*Gypsies aka Roma aka Travelers and their stereotype exists because it is partially true, not the whole truth, but not completely untrue either. But many people when they roleplay, choose not to run things btb(i.e. use the stereotype as is) and instead turn the stereotype upside down. Obviously, this never occurs to many, but it takes things to a new level and makes the old, new again. I really wish that "Gypsy" was a not a bad word. Why? Because some words look beautiful in print and sound beautiful when spoken and I always hate it when we are robbed of beautiful words. A lot of bad words look and sound bad, but Gypsy is not one of them.

*No one ever takes the time to look at the reasons behind stereotypes and the historical forces that created them. For instance, if no one will sell to you or will only sell to you at twice the going price, you may have to steal to live. Etc, Etc, Etc.

People who run these premade settings are captive to the btb mentallity. Where those who DIY are not, when you DIY you are freed from using tired old stereotypes. Vikings, Cowboys, Romans, and so on are all tired old stereotypes. DIY and be free of them.

But let's continue,

Aperusa, again not part of OD&D, "An entire culture of faithless, shifty, flamboyant, lying, swindling, scavenging, cowardly rogues... in other words, an entire culture based on the worst anti-Roma stereotypes, but presented IN SPACE!" Free yourself from this pre-canned stuff.

Gypsy Kits, again not part of OD&D, and again more of the same from above.

"Historical Fantasy Cultures", again not part of OD&D except in very generic fantasy medieval way, "but even I can't help but notice that the more direct an attempt at "historical fantasy" D&D tended to do, the worse it tended to be." Again free yourself from pre-canned settings, DIY and take references and do something new with them, do something that speaks to you.

The next thing cites evil cultures and evil races as racist. Again not part of OD&D, which was Lawful, Neutral and Chaotic. Lawful was not Good and Chaotic was not Evil. Those things came later. In OD&D "sentient monsters" were not all evil all the time btb and to be killed on sight no matter what. In OD&D, they could be talked to and dealt with and the object was not killing things. All of that was not hardwired into OD&D. The whole murderhobo thing was not the original mode of play for adults, that came later. Whether or not it is racist, to have evil races and cultures is not germane if you don't do that in your campaign. If they have free-will, then they are not universally evil. If they don't have free will what is the point. What fun is it if every encounter is combat and nothing else. Sounds very boring to me.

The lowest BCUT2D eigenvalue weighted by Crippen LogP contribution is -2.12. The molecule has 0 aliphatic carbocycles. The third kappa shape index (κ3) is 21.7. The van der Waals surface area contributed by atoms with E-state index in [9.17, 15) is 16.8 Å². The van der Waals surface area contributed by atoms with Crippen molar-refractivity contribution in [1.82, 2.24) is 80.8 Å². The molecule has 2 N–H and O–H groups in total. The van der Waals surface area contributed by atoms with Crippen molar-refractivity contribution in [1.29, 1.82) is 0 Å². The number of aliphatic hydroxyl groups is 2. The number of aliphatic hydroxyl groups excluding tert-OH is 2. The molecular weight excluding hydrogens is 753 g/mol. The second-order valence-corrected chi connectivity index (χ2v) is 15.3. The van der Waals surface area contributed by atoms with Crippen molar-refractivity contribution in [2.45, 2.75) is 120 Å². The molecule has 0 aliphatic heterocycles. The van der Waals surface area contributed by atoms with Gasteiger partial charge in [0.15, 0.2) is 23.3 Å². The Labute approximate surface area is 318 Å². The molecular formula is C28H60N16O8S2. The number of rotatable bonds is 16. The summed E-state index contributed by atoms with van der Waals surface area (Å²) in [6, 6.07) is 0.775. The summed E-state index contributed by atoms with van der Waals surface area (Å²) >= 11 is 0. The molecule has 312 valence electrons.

Oh let me interject this, "paladins and baby orcs" if you go there that is on you, the game itself does not take you there, that is a DM/players problem not a game problem. My players, including the paladins, would not kill baby orcs if I put them in the game, you know why? Because my players don't have a goal of exterminating races. Nothing in OD&D tells you to slit the throats of sleeping orcs. If your players do that, that is on them.

A point is made about "giant fantasy world-atlases" not having non-demihumans nations, just lawless zones where monsters run wild. Again free yourself from pre-canned settings and DIY and have monster nations, and trade with them. Have monster bandits, just like there are human bandits. Do something original with your dungeon. Maybe you free those poor monsters enslaved by the lich.

That just gets me through page one of 63 pages at RPGNET. I can see your chin drop to find out this stuff goes on for 63 pages (as of today).

Next up is Pathfinder, which I know nothing about, is said to have "sand and jungle orcs," again not part of OD&D, really that is the best you could come up with for Pathfinder? I haven't seen it so I can only take their word that the Pathfinder rules actually say that.

"Racial maximums for stats and class levels in and gender-based maximums for strength." Again not part of OD&D. Not part of Old D&D, these things came later.

Then they get into what they call "rape monsters" things like nixies and dryads. I will grant you that both of those are in OD&D, but I don't know anyone that ever put them in the game or ever used them as an encounter. I also don't know anyone who ever had rape occur in the game. I suppose there are people that do that, but in my experience we are there to have fun, nothing about rape is fun so it is not part of the game for us

Slavery, while not explicitly part of OD&D, it is part of human history and occurred in virtually every group throughout history and is part of many cultures in the world even today. So yes, many of us have slavery in the game. Our players will typically try to free any slaves they encounter by one means or another and slavers are always the bad guys.

I could go on for a few thousand more words, but fortunately for you I will not. The bottom line for me is this. One is that almost none of this was part of OD&D, so it is not OLD SHAMES it is really mostly NEW SHAMES. Two, the whole 63 page thread was because people are enslaved to btb. If book says it, then for them it is canon. Free yourself from that, at your table you decide what is canon.